If Romney retreats back into a message about managerial competency instead of the contrast race he described in his leaked video and embraced with his selection of Paul Ryan as his running mate, undecided and persuadable voters will be shown ample evidence that it is Obama, not Romney, who has the skills to be the CEO of the federal government.
Obama faces the opposite problem from this apocalyptic press coverage of Romney's candidacy. With all of the daily declarations of Romney's inevitable defeat, many of the president's voters will not feel the urgency to go to the polls as Republicans, who would turn out whomever their nominee was.
But as to whether the hyperventilated political press is really moving voters, it's safe to say that persuadable voters aren't paying any more attention to them than they are the candidates bombarding the airwaves with negative ads.
If those voters were really interested in following that stuff, they wouldn't still be undecided.
And Now, A Word From Charles
"Look at a featured speaker at Democrat convention, Sandra Fluke. Here's a woman who is from an elite law school, is going to make $160,000 as a starting salary in the private sector. What is her great demand? Why was she the big star? Demanding that ordinary Americans average income $50,000 pay her contraceptives. That is personification of the idea of entitlement, of victimization. That is entire idea of ask not what you can do for your country. Ask what your country can do for you. This is exactly what Romney is talking about."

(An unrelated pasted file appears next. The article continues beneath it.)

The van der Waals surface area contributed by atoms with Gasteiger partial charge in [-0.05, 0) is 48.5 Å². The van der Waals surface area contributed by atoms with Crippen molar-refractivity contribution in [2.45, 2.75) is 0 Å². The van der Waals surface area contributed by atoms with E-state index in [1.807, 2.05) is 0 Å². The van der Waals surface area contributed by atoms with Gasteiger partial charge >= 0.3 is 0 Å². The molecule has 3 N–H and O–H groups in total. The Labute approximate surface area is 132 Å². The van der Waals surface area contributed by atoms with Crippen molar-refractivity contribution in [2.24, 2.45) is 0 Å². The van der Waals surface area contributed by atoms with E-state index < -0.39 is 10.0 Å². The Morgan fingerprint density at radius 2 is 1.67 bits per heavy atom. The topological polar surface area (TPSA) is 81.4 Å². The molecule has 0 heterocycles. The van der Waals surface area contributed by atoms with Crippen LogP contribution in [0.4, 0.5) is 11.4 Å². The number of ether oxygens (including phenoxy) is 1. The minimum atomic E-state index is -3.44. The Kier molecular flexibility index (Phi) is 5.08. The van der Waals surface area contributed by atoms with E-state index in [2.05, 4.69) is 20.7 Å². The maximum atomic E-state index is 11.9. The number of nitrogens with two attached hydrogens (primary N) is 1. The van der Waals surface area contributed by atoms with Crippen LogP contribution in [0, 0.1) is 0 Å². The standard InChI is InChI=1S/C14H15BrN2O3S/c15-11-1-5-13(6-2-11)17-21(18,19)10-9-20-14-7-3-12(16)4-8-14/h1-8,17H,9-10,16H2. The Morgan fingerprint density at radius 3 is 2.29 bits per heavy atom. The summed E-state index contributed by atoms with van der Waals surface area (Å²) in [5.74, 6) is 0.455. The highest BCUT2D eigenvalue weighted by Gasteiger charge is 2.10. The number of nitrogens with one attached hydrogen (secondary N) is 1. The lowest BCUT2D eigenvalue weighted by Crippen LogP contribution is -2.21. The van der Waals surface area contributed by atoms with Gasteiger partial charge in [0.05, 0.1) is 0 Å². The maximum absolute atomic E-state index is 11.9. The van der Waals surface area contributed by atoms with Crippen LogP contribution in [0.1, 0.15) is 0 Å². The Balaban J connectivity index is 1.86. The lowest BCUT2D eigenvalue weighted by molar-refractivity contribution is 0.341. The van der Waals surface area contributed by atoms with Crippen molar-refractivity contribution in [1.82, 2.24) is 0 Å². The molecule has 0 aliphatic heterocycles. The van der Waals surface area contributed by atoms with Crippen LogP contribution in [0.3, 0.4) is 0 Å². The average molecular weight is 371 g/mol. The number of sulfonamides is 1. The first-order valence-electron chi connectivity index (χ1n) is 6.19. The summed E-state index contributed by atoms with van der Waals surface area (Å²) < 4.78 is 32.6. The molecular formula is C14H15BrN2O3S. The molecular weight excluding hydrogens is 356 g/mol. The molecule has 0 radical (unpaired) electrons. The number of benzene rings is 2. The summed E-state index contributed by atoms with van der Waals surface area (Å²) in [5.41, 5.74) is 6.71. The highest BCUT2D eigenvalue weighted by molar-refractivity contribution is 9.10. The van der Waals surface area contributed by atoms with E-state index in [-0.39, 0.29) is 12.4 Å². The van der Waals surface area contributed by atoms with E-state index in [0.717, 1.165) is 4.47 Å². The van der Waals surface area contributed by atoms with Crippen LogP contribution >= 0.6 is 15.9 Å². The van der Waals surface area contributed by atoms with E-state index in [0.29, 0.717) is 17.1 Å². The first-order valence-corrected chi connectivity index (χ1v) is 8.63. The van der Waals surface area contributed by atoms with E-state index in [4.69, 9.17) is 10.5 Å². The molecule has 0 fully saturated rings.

-- Charles Krauthammer on "Special Report with Bret Baier."
Chris Stirewalt is digital politics editor for Fox News, and his POWER PLAY column appears Monday-Friday on FoxNews.com. Catch Chris Live online daily at 11:30amET at http:live.foxnews.com.
Chris Stirewalt joined Fox News Channel (FNC) in July of 2010 and serves as digital politics editor based in Washington, D.C. Additionally, he authors the daily "Fox News First" political news note and hosts "Power Play," a feature video series, on FoxNews.com. Stirewalt makes frequent appearances on the network, including "The Kelly File," "Special Report with Bret Baier," and "Fox News Sunday with Chris Wallace." He also provides expert political analysis for Fox News coverage of state, congressional and presidential elections.